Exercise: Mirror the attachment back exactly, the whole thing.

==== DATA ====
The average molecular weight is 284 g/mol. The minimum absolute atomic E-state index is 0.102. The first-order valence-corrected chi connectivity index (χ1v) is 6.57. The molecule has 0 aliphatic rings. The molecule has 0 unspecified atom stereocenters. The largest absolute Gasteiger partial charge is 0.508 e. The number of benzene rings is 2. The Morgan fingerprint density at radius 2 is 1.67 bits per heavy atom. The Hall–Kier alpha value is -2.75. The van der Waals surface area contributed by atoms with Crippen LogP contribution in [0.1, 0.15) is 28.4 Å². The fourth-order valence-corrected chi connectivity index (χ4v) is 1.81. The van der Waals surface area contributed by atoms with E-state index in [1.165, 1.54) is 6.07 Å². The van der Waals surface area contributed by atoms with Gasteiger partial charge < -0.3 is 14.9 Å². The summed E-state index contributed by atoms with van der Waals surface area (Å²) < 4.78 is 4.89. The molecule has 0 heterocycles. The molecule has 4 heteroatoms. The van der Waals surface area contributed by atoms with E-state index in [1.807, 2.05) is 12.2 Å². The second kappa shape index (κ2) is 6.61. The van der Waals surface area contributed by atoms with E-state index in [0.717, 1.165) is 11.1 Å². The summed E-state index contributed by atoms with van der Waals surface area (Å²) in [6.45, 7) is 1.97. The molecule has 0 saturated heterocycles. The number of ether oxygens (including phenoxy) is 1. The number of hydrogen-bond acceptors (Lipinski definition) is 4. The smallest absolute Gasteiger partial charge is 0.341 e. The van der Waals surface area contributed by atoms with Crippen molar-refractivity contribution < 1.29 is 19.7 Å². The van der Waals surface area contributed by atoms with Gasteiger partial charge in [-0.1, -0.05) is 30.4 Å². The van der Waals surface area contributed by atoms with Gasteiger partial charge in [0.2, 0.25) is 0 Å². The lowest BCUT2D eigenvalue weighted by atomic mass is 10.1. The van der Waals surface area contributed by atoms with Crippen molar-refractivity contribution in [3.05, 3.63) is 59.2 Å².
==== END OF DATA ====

The average molecular weight is 284 g/mol. The minimum absolute atomic E-state index is 0.102. The first-order valence-corrected chi connectivity index (χ1v) is 6.57. The molecule has 0 aliphatic rings. The molecule has 0 unspecified atom stereocenters. The largest absolute Gasteiger partial charge is 0.508 e. The number of benzene rings is 2. The Morgan fingerprint density at radius 2 is 1.67 bits per heavy atom. The Hall–Kier alpha value is -2.75. The van der Waals surface area contributed by atoms with Crippen LogP contribution in [0.1, 0.15) is 28.4 Å². The fourth-order valence-corrected chi connectivity index (χ4v) is 1.81. The van der Waals surface area contributed by atoms with E-state index in [1.165, 1.54) is 6.07 Å². The van der Waals surface area contributed by atoms with Gasteiger partial charge < -0.3 is 14.9 Å². The summed E-state index contributed by atoms with van der Waals surface area (Å²) < 4.78 is 4.89. The molecule has 0 heterocycles. The molecule has 4 heteroatoms. The van der Waals surface area contributed by atoms with E-state index in [1.807, 2.05) is 12.2 Å². The second kappa shape index (κ2) is 6.61. The van der Waals surface area contributed by atoms with E-state index in [0.717, 1.165) is 11.1 Å². The summed E-state index contributed by atoms with van der Waals surface area (Å²) in [6.45, 7) is 1.97. The molecule has 0 saturated heterocycles. The number of ether oxygens (including phenoxy) is 1. The number of hydrogen-bond acceptors (Lipinski definition) is 4. The smallest absolute Gasteiger partial charge is 0.341 e. The van der Waals surface area contributed by atoms with Crippen molar-refractivity contribution < 1.29 is 19.7 Å². The van der Waals surface area contributed by atoms with Gasteiger partial charge in [-0.1, -0.05) is 30.4 Å². The van der Waals surface area contributed by atoms with Gasteiger partial charge in [0.2, 0.25) is 0 Å². The lowest BCUT2D eigenvalue weighted by atomic mass is 10.1. The van der Waals surface area contributed by atoms with Crippen molar-refractivity contribution in [3.05, 3.63) is 59.2 Å².